Back during my training as a psychologist I was confronted with an interesting math problem by one professor. He noted that were about – well, I forget the exact number - let’s say fifty million Americans who will at some point have a diagnosable mental health or addiction problem. He further noted that there were, let’s say again, one hundred thousand mental health professionals in the United States. (These numbers are not correct, but will help illustrate the point). This would mean that, at best, each mental health professional would need to provide treatment to 500 people at any given time to meet the demand.
Given that my debt load from college had begun to exceed what I would have paid for a trip to the moon, this initially sounded like job security to me and made me feel pretty good. However, the professor’s point was, of course, that no matter how hard we try, the mental health profession would never be able to help all of the people who experience a mental illness. So then, he asked, what were we to do?
One answer is that many of the things that help people with a mental illness or addiction don’t come from a mental health professional at all. Support from a person that truly has been there him or herself is one such thing. The act of providing support, whether you are a family member, neighbor, friend, or a stranger often benefits both the giver and the receiver.
In the jargon of mental health research, support is what we call a mediating variable. While various genetic factors and stress factors put certain people at high risk for problems like post traumatic stress disorder, depression, or other psychological problems, not all people who are at high risk for psychological problems actually develop them. One key factor is support. The amount of support in a person’s life often helps determine whether or not an episode of mental illness actually occurs. Said another way, support from someone who cares or is willing to help out can make the difference between feeling sad for a few days and developing severe depression. Or, spending time in a group of people recovering from alcoholism can make the difference between thinking about picking up a drink and actually taking a drink.
One great thing about giving support is that you don’t have to be in perfect emotional shape to give helpful support to other people. Over and over again in my work as a psychologist I have led groups where every single person in the room was hurting. In almost every case, it wasn’t me or my co-therapist who was the most helpful. Rather, it was others in the group who, in spite of their own troubles, ended up providing the best advice and support to others. Experts in group dynamics point out that helping other people is actually one way that we help ourselves feel better.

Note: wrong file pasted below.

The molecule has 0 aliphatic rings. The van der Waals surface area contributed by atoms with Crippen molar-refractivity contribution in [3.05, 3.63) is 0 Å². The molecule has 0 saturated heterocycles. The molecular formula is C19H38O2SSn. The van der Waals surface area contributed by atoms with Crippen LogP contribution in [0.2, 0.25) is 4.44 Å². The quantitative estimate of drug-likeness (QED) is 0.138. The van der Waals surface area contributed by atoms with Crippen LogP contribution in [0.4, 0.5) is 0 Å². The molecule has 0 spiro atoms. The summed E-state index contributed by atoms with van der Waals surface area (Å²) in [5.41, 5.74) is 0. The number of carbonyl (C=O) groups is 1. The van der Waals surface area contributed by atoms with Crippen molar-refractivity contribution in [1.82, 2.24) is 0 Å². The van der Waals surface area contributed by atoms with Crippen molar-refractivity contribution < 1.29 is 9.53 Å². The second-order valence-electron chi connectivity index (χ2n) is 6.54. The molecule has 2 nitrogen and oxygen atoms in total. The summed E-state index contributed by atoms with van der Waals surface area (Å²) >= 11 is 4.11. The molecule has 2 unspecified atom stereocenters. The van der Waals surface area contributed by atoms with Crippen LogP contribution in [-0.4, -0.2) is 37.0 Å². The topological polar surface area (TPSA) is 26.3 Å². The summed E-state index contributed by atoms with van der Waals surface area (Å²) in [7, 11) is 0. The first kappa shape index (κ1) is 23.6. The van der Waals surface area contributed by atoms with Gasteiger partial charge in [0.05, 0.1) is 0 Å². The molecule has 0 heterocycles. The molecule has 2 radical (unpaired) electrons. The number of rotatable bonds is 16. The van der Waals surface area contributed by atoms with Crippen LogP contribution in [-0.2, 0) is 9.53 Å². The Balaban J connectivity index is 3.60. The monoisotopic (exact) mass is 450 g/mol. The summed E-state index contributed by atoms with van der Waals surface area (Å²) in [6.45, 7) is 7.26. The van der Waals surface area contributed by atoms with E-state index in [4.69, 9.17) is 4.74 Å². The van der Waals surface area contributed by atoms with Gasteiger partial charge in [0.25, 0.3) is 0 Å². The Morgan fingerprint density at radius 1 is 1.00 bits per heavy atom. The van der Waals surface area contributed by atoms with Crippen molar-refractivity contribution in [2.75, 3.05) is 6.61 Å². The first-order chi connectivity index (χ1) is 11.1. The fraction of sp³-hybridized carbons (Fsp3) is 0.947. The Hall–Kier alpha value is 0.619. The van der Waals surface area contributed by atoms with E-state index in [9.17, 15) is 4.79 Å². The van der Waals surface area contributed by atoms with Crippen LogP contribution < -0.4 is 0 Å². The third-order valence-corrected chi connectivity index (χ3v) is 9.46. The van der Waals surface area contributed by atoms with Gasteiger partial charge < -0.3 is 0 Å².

Most social service agencies, including The Acadia Hospital, offer their buildings as sites for support groups. The purpose is to create a setting that allows the natural healing factors of giving and receiving support to be set in motion. On good days, groups like this are uplifting, as people find others who truly understand and are able to listen insightfully. The only really bad days are when nobody (or almost nobody) comes. Groups do have a life cycle, and even strong groups eventually wind down. But, I believe that in general, the healing power of group support is not tapped to its full potential.
So, try to remember the wealth of healing that lies in the dynamics of support. Support is one answer to the inevitable shortage of mental health professionals. It helps the giver, as well as the receiver. Support can buffer the impact of stress, and prevent a few bad days from turning into an episode of major mental illness. And, it doesn’t require health insurance.
Acadia Hospital offers a number of support groups at no cost. For more information, contact Acadia Hospital at 973-6100 or go to: www.acadiahospital.org for a complete listing of support groups at the hospital. For information on other support groups in the community call 211.